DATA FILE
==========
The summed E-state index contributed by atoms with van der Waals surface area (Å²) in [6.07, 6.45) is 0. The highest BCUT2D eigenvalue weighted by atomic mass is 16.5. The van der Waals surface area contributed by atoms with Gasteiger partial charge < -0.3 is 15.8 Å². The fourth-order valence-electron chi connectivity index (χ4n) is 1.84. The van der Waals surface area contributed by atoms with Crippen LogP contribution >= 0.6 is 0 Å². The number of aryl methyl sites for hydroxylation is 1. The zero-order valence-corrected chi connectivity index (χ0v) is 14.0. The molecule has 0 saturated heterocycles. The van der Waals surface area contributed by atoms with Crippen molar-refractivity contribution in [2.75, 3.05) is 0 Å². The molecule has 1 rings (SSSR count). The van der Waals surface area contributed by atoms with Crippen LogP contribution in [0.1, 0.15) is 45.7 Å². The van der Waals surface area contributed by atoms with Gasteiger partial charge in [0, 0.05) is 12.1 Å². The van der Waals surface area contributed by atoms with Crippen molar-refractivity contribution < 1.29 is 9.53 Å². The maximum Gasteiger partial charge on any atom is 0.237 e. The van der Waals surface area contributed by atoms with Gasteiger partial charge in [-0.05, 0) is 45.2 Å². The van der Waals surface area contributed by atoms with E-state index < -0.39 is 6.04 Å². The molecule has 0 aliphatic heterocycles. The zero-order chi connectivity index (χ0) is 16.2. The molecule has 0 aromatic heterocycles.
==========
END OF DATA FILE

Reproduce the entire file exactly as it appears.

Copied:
The summed E-state index contributed by atoms with van der Waals surface area (Å²) in [6.07, 6.45) is 0. The highest BCUT2D eigenvalue weighted by atomic mass is 16.5. The van der Waals surface area contributed by atoms with Gasteiger partial charge < -0.3 is 15.8 Å². The fourth-order valence-electron chi connectivity index (χ4n) is 1.84. The van der Waals surface area contributed by atoms with Crippen LogP contribution >= 0.6 is 0 Å². The number of aryl methyl sites for hydroxylation is 1. The zero-order valence-corrected chi connectivity index (χ0v) is 14.0. The molecule has 0 saturated heterocycles. The van der Waals surface area contributed by atoms with Crippen molar-refractivity contribution in [2.75, 3.05) is 0 Å². The molecule has 1 rings (SSSR count). The van der Waals surface area contributed by atoms with Crippen LogP contribution in [0.1, 0.15) is 45.7 Å². The van der Waals surface area contributed by atoms with Gasteiger partial charge in [0, 0.05) is 12.1 Å². The van der Waals surface area contributed by atoms with Crippen molar-refractivity contribution < 1.29 is 9.53 Å². The maximum Gasteiger partial charge on any atom is 0.237 e. The van der Waals surface area contributed by atoms with Gasteiger partial charge in [-0.05, 0) is 45.2 Å². The van der Waals surface area contributed by atoms with E-state index < -0.39 is 6.04 Å². The molecule has 0 aliphatic heterocycles. The zero-order chi connectivity index (χ0) is 16.2. The molecule has 0 aromatic heterocycles.